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Falling T-bills, bonds yields offer Kenya
cheaper loans from domestic market

NAIROBI (Xinhua) -- The Kenya government is getting cheaper loans from the domestic market as interest rates on Treasury bills and bonds fall following increased demand from investors.

Yield on the indicative 91-day Treasury bill is expected to fall below 8 percent in this week’s auction due to oversubscription, according to analysts, as investors seek to lock in good rates before they decline further.

Last week, interest rate on the benchmark security stood at 8 percent, down from 8.1 percent in the previous week and 8.3 percent in the Sept. 1 auction.

There was high bidding for the offer during the September 16 auction, with the 40 million U.S. dollars worth of securities offered by the Central Bank attracting a subscription of 225 percent.

Similarly, yields on the 182 and 364 days bills stood at 10.8 percent and 10 percent respectively last week, down from 11.1 percent and 11.5 percent in the beginning of September.

The two securities attracted a subscription of 126 percent and 192 percent respectively, with the high bidding attributed to banks, which are moving away from lending high-risk borrowers following interest capping.

The fall in the yields, has therefore, enabled the government to get cheaper credit from the domestic market, accepting more of investors’ bids.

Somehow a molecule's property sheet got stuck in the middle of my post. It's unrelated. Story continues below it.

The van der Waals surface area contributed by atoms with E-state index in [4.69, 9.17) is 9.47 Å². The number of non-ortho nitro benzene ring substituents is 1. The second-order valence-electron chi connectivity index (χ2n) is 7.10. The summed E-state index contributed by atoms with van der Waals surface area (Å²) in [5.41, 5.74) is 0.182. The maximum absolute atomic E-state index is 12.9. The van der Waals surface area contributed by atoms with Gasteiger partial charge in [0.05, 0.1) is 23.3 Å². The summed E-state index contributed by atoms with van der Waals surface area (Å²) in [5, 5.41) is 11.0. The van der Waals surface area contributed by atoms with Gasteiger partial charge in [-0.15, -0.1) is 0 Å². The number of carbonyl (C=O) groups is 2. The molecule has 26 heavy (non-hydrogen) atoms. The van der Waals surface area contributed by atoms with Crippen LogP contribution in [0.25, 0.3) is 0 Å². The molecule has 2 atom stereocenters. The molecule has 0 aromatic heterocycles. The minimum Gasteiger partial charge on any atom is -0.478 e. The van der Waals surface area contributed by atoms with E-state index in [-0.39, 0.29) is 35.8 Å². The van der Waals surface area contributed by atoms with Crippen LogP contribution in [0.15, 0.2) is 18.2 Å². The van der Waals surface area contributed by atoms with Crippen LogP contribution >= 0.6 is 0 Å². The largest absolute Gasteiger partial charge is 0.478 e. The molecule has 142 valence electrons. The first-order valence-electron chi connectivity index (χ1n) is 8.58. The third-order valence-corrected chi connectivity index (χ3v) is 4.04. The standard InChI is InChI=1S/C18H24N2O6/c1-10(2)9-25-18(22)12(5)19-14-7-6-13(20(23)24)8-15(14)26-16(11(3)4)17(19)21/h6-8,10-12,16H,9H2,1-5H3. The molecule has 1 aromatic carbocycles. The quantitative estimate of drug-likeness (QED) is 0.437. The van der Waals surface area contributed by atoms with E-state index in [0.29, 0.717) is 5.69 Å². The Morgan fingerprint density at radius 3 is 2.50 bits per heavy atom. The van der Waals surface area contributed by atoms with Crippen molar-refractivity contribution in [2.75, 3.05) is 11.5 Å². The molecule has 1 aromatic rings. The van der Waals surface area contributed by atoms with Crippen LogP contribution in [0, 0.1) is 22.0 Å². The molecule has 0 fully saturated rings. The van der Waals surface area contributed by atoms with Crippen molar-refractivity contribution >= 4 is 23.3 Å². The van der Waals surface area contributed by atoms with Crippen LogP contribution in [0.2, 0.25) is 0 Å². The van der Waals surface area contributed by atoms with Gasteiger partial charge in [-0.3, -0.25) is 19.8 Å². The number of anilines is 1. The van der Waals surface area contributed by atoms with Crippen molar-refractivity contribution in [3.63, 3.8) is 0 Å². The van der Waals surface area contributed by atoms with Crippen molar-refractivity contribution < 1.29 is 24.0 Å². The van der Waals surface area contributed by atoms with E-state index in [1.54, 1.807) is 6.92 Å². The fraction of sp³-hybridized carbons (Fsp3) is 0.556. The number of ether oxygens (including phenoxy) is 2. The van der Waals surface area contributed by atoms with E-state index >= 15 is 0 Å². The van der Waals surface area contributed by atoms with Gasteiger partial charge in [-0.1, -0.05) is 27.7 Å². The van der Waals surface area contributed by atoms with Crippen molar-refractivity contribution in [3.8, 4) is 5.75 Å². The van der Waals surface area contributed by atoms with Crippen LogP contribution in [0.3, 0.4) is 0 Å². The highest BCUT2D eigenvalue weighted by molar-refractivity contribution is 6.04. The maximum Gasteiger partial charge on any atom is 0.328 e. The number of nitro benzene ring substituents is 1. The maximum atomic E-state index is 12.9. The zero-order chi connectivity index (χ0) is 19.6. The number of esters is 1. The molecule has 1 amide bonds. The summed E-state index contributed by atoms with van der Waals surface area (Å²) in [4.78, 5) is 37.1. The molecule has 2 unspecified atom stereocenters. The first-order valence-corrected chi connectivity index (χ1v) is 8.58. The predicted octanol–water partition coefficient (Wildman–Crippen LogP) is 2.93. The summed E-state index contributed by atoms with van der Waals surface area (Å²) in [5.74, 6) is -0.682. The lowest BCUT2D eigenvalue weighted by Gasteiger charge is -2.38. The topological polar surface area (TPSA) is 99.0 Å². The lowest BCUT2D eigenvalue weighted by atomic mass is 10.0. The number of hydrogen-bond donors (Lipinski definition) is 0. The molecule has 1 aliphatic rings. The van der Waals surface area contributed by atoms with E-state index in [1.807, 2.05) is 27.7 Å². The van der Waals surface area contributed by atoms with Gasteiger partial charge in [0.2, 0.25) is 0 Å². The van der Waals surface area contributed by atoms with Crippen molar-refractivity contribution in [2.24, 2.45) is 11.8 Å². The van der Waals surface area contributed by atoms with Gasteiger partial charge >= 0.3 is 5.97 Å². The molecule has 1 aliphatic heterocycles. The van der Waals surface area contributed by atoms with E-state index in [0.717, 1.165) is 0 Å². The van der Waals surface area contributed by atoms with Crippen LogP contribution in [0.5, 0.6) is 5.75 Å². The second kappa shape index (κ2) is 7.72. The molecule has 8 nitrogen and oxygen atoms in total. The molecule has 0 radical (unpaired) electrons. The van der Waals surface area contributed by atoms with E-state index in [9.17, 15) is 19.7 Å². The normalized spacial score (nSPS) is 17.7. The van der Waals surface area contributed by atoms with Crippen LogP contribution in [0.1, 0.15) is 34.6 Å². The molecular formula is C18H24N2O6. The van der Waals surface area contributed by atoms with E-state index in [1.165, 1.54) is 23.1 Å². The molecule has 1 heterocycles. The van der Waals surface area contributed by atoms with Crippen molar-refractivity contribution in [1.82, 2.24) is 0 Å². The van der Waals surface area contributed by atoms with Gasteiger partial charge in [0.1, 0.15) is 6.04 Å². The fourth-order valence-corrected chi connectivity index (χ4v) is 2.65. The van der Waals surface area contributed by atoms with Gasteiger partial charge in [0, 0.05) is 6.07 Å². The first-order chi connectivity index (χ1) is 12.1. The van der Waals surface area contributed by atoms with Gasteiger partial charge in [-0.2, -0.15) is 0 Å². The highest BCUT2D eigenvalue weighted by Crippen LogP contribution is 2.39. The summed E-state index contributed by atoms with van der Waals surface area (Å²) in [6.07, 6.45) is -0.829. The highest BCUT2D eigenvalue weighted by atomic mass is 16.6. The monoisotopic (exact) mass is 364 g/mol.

Last week, from the 40 million U.S. dollars 91-day T-bill offered, the government received bids amounting to 90 million dollars and accepted 41 million dollars, according to data from the apex bank.

The government, on the other hand, accepted 114 million dollars from the 115 million dollars bid for the 59 million dollars offer for the 364-day bill.

For the Treasury bonds, last month’s 250 million dollars offer attracted 260 million dollars at 15 percent. This month, Treasury is borrowing the same amount at 14 percent.

“September has recorded increased activity at the debt market after the capping of lending rates because commercial banks want to get the best yields from Treasury bills and bonds. The government is the biggest winner,” said Henry Wandera, an economics lecturer in Nairobi.

Kenya’s domestic debt currently stands at slightly above 18 billion dollars, with the bulk of the debt held in Treasury bills and bond. 


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